In describing Cook Park’s precarious situation, Leigh contrasts its style with that of the Peace and Justice Memorial in Montgomery, Ala., erected in homage to victims of lynching in the South. “Hundreds of identical, six-foot, rectangular blocks of rust-tinted steel [hang] from the ceiling” of the memorial’s pavilion, he writes, adding that these features
reinforce anti-monumental trends in commemorative design, and not just in the South. The impact isn’t just limited to what gets built, of course; it also holds for what gets vandalized and removed. Cook’s focus on cultural continuity in public art and architecture is decidedly countercultural.
Cook is what Leigh calls a “monument impresario.” His monuments foundation spent $400,000 on the Tomochichi statue, which awaits final placement on its column while sitting at Cook’s Millennium Gate in Atlanta’s Midtown district. The gate is a triumphal arch originally designed to sit on the far side of the U.S. Capitol, on Pennsylvania Avenue near the Anacostia River. The arch for Washington, D.C., was dropped in the 9/11 tumult. The arch’s entry is flanked by a pair of female figures of Justice and Peace, by Scotland’s Alexander Stoddart. Cook also built the World Athletes’ Monument, on Peachtree Street, to memorialize the 1996 Olympic Games. It features a tholos consisting of a circle of five Doric columns on a base mounted by five nude Atlas figures holding up a bronze globe. It was financed by the current heir to the British throne, served as a gathering place to mourn his first wife Diana’s death, and is often referred to as the Prince of Wales Monument.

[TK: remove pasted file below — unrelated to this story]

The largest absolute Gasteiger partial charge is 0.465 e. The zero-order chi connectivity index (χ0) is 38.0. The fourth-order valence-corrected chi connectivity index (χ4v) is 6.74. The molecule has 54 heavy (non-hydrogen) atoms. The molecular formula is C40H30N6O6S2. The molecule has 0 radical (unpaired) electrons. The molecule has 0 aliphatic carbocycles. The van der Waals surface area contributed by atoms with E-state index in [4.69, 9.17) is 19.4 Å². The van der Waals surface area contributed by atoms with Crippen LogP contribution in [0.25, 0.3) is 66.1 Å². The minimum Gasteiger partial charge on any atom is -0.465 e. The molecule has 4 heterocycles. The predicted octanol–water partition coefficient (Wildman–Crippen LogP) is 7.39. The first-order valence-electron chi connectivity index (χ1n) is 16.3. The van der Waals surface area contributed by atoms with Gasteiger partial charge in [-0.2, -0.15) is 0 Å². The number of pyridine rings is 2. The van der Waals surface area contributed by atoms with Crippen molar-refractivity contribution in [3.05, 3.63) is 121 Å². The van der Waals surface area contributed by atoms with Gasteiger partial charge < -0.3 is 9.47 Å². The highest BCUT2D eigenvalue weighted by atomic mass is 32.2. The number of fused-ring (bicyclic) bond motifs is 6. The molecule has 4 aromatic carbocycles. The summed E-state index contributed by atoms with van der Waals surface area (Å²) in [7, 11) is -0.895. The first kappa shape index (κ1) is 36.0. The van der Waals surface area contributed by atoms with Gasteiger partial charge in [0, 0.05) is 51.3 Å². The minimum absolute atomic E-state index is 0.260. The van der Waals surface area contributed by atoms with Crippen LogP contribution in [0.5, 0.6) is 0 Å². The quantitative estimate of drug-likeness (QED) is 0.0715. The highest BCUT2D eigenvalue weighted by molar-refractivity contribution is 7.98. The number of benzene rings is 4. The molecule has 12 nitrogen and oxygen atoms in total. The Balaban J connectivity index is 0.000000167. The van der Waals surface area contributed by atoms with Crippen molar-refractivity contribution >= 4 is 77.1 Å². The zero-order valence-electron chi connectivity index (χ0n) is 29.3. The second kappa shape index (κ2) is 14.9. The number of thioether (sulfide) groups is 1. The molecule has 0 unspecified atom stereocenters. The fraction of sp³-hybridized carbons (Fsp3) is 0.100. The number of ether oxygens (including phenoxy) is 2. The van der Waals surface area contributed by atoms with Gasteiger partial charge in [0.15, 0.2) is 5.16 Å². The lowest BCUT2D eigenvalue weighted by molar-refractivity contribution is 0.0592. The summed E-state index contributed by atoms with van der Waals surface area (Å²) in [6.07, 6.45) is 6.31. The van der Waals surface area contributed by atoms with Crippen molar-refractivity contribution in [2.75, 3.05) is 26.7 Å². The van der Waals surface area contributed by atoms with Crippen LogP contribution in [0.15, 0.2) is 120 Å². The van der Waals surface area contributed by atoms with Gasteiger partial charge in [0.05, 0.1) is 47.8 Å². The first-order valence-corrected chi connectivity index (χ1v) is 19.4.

The profound dedication of Rodney Mims Cook Jr. to the classical revival in Atlanta and elsewhere deserves an abundance of respect. Such respect was displayed when he was appointed by President Trump to the U.S. Commission of Fine Arts. President Biden, to his everlasting shame, sacked Cook illegally for no appropriate reason (apparently because he is a classicist) toward the end of March, a year after he sacked four other Trump commissioners, also illegally.
Just another day in Wokeworld, where up is down, down is up, and illegal is the new legal.
Wokeword confounds our art as well as our politics. Leigh’s conclusion to his valuable and comprehensive essay – especially his tracking of commemorative architecture’s descent from the monumental memorial to what he calls the “guilt memorial” – is immediately persuasive:
Rodney Cook’s monumental initiatives are particularly valuable at a time when American civic art is being dumbed down – or worse – by reductive aesthetics and political fanaticism …
Working within a demanding tradition that imposes objective standards of achievement is a tall order. Cook has met the challenge with remarkable success. With his Tomochichi column’s realization, he will have accomplished a monumental trifecta in his hometown – and that would represent a significant feat in the annals of American civic art.
Catesby Leigh’s article in the Spring 2022 edition of City Journal, published by the Manhattan Institute, should be read in its entirety. It will soon be available online, I expect, and I will add that link when it is possible.